"There must be an alternative. This really has to stop,” says speaker Jim Cudlip, vice president of the Herndon Historical Society referring to proposed demolition of the buildings.
Board member Mathew Ossolinski questioned staff about why they hadn’t seen the application. Tamsin Hines, the town planner, said the board would not have seen the application "at this point" because it had not been formally advertised and thus not on the agenda. "However, the application is public record," she says, adding public hearings will be advertised and scheduled for board review.
On Jan. 11, 1991, the Herndon Historic District was added to the National Register of Historic Places. It includes within its 115 acres the downtown commercial district and surrounding neighborhoods in Herndon. The buildings at 725 Elden Street are classified as two of the district’s 173 "contributing resources" and described as "Residence (ca. 1890–1910), wood frame; 2 story; 3 bay: asymmetrical; vernacular Victorian; contributing garage."
The buildings are classified as contributing resources within the Herndon Historic District. The district, not 725 Elden Street, is registered in the Virginia Landmarks Register and the National Register of Historic Places.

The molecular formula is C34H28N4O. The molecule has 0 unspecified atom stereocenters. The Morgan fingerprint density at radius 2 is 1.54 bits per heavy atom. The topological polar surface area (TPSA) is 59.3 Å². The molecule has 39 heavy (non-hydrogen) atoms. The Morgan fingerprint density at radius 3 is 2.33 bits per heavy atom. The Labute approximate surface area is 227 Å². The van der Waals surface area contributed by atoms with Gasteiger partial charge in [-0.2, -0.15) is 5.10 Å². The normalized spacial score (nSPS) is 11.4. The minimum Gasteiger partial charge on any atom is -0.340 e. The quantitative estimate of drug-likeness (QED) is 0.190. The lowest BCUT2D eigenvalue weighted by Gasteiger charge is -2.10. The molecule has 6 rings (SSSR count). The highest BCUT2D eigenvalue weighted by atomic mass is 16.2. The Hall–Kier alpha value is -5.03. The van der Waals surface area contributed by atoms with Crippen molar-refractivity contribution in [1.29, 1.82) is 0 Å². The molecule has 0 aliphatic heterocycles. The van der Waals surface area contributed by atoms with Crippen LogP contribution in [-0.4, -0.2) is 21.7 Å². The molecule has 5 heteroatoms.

On Sept. 9, 2020, eight months after January 2020’s original application for demolition was filed, Michael L. O'Reilly of The O'Reilly Law Firm, who is assisting Kathryn and Chris Adams with the application, writes to Lesa Yeatts, Herndon Town attorney, saying, "No hearing has been scheduled before the HPRB ... Given the nature of the Heritage District, we are realistic that it likely will be denied."
Faced with the probable denial and the fact that they'd have to abide by the time-consuming process of appealing the application to the Town Council for another hearing, O'Reilly advises his clients to list the property for sale "as required by 78-60.3(h)(2)." The property is rezoned to commercial. It is listed for sale on Aug. 11, 2020. Despite a price reduction from $1 million to $550,000, there is no sale. The listing expires on Dec. 31, 2021.
On Jan. 3, 2022, at the town staff's request, a new application is completed to demolish 725 Elden Street. On Nov. 21, 2022, the site construction to remove two existing structures on the property of 725 Elden Street, Town Plan # TP#2115, is approved.
On Feb. 1, 2023, O’Reilly writes a letter to Hines saying, "Unfortunately, the Application has not progressed very far ... We are working on accommodating the other numerous staff requirements that will allow the matter to move forward."
Barbara Glakas is a historian of the Herndon Historical Society. "I do not support the demolition of this home," she says. Glakas quotes and then debates several statements made by O'Reilly in his Feb. 1 letter. She begins with O’Reilly’s sentence, "The building does not contribute to the character of the historic or heritage district.” Glakas says it is the second-oldest house in town. In response to O'Reilly's statement that the house has been "unoccupied for years and years," Glakas counters that it was a home for most of its history, with the Adams family living there and renting it out later.